Contact Details

Rm. N-411, House of Representatives, Quezon City, Metro Manila, Philippines
+63 2 931 5497, +63 2 931 5001 local 7370

After six days of differing inputs from enthusiastic, even sometimes combative, resource persons, and extensive interpellations on the pros and cons regarding Resolution of Both Houses No. 7, alas a pro forma Committee Report of five pages condensing the lengthy process without any discussion at all of the various presentations and position papers was approved by the Committee of the Whole.

Resolution of Both Houses No. 7 is flawed both procedurally and substantially.

Procedurally because it does not follow any of the three modes of amending the Constitution under Article XVII. It is not even a Constituent Assembly in its traditional concept because under the traditional concept of a Constituent Assembly wherein Representatives and Senators assemble jointly, not as legislators enacting laws, but as constituent members of a unicameral Constituent Assembly to introduce amendments to the Constitution.

Resolution of Both Houses No. 7 virtually provides for a fourth mode of amending the Constitution by ordinary legislation without amending Article XVII of the Constitution on amendment and revision of the Constitution and without amending Section 19 of Article II of developing a national economy effectively controlled by Filipinos.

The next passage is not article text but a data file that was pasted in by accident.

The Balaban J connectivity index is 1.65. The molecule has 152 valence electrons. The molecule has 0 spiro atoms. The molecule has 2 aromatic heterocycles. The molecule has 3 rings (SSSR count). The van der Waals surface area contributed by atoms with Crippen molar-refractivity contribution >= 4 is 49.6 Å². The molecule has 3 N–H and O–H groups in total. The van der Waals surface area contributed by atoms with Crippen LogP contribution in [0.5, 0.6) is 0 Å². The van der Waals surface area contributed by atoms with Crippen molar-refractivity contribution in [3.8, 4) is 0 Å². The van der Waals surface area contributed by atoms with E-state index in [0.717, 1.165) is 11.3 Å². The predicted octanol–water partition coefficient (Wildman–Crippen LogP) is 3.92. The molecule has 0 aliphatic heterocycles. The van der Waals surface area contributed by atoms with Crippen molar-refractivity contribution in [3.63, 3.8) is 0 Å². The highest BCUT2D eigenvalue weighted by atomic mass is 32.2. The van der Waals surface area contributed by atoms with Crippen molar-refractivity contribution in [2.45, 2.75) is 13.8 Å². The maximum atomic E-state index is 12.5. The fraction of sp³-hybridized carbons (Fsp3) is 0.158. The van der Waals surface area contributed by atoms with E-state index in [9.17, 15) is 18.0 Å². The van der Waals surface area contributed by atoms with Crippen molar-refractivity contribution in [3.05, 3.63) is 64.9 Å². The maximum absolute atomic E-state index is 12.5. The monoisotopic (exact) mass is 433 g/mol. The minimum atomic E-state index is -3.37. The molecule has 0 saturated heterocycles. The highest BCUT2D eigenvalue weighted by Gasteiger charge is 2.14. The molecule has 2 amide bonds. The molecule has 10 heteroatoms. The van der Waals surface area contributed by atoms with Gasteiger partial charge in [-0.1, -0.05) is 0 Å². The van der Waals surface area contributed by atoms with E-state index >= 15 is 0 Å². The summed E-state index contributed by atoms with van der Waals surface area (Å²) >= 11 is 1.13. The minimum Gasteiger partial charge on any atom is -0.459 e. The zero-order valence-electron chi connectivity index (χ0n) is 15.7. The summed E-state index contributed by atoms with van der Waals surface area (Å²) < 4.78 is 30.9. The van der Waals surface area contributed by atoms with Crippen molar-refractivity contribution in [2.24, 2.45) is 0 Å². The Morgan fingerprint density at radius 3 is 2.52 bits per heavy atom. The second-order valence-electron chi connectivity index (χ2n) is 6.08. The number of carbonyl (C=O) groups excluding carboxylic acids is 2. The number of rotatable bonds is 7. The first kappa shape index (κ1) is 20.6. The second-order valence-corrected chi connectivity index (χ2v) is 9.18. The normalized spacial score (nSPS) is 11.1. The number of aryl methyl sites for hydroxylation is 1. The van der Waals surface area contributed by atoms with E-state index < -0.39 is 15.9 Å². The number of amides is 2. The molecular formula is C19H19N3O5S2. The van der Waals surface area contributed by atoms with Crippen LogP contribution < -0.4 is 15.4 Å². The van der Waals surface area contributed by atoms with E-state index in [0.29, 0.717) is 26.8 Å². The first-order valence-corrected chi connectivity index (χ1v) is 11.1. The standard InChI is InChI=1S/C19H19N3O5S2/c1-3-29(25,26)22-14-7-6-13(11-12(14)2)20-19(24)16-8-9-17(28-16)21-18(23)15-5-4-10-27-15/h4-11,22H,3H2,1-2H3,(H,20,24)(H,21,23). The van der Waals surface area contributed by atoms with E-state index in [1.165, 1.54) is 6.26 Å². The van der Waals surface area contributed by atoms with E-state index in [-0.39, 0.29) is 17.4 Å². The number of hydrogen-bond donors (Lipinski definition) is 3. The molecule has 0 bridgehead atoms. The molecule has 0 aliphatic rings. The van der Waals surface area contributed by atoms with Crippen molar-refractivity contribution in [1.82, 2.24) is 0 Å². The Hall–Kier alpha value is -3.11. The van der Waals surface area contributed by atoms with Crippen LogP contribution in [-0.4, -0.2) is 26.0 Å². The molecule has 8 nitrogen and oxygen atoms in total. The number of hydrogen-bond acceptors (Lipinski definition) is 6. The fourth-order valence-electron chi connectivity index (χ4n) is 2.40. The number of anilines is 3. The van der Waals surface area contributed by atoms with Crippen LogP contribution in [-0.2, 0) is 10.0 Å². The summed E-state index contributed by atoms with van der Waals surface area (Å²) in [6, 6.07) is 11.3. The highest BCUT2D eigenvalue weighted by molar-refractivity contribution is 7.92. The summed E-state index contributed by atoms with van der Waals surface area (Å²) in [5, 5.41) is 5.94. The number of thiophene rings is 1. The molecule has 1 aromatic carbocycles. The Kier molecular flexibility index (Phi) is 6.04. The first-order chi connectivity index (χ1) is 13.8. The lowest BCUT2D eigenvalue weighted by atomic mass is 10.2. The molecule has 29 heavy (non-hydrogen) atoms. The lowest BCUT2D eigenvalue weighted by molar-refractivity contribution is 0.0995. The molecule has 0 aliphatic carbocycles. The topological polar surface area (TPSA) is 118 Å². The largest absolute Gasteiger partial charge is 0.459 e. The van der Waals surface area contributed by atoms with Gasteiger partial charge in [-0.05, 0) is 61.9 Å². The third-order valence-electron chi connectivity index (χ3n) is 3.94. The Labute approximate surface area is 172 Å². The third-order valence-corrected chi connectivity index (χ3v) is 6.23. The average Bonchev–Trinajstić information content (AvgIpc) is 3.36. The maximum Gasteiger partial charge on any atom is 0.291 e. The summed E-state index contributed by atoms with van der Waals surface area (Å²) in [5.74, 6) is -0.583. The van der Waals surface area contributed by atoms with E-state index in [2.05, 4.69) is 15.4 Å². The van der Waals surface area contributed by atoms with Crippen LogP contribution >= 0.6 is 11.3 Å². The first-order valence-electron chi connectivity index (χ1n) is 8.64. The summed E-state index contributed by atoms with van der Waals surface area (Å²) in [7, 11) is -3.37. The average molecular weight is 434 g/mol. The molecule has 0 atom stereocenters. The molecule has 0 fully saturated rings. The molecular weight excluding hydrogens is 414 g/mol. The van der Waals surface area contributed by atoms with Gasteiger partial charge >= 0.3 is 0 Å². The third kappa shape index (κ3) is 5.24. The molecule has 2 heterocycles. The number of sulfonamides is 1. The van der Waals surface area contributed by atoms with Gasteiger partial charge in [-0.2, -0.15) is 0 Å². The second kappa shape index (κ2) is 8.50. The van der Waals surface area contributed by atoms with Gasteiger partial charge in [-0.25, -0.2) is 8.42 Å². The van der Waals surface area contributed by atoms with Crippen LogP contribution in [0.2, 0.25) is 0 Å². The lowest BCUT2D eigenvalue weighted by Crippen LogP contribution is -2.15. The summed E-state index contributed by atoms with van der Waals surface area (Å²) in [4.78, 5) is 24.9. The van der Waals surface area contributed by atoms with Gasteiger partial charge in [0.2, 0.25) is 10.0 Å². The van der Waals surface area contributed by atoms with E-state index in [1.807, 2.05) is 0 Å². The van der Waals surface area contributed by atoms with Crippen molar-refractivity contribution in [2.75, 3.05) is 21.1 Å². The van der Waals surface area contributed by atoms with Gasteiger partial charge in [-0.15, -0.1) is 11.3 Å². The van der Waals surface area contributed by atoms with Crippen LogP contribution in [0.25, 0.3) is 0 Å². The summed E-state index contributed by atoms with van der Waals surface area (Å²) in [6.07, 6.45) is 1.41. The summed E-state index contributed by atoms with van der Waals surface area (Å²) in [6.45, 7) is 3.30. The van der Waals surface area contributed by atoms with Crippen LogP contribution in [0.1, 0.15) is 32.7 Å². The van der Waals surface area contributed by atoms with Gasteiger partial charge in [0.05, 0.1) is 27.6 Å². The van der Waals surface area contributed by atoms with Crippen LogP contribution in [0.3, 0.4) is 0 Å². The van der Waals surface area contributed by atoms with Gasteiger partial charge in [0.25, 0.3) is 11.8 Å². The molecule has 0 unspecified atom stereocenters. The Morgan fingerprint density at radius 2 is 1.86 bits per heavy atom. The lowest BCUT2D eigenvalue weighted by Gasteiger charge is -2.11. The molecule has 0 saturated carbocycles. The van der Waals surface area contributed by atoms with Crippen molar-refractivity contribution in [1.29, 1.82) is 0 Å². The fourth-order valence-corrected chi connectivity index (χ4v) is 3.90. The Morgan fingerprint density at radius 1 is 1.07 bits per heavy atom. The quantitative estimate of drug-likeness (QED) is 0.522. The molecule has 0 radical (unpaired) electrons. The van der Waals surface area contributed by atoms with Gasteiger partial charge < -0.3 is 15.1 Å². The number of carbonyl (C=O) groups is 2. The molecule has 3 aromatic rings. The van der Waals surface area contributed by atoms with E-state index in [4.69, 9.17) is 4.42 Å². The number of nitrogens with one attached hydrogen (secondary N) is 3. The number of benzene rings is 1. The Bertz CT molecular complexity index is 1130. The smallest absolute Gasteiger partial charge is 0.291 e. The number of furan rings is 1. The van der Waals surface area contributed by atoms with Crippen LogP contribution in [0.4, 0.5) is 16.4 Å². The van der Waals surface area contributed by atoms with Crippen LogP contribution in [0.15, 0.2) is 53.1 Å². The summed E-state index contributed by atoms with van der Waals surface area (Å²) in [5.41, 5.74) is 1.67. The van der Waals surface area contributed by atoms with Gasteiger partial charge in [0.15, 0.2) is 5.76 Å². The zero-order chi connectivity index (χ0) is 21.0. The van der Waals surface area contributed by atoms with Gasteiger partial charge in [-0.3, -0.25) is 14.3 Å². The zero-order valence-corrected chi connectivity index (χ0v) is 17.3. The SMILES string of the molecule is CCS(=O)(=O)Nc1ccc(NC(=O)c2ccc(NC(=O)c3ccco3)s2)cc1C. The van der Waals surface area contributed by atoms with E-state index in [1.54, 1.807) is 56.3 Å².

The phrase “as may be otherwise provided for by law” makes any amendment to the nationalistic provisions of the Constitution nebulous as it does not specify the metes and bounds of the contingent legislation, thus putting prospective foreign investors in the dark. More than flexibility, investors want certainty.

Substantially, Resolution of Both Houses No. 7 is infirm because:

  • The reduction or removal of the nationalistic provisions of the Constitution is not necessary since the conducive economic environment for foreign direct investments (FDIs) has yet to be put in place by addressing the problems of ease of doing business, rampant official corruption, unpredictability of government policies, slow internet speed, and high power cost.
  • Experience would show that even as manufacturing is open to foreign investors to the extent of 100%, FDI in the manufacturing sector has not been realized as expected as shown by the data of the Philippine Statistics Authority.
  • We have twice liberalized the retail trade industry but the anticipated influx of foreign investors has failed to materialize.
  • No empirical studies have been conducted in the Philippines to justify the positive forecast that the entry of foreign direct investments in the public utilities, educational institutions, and advertising industry will generate more jobs, enhance technology transfer, improve skills development, and produce cheaper goods and services for consumer protection and welfare.

For all of the foregoing, I vote no to Resolution of Both Houses No. 7.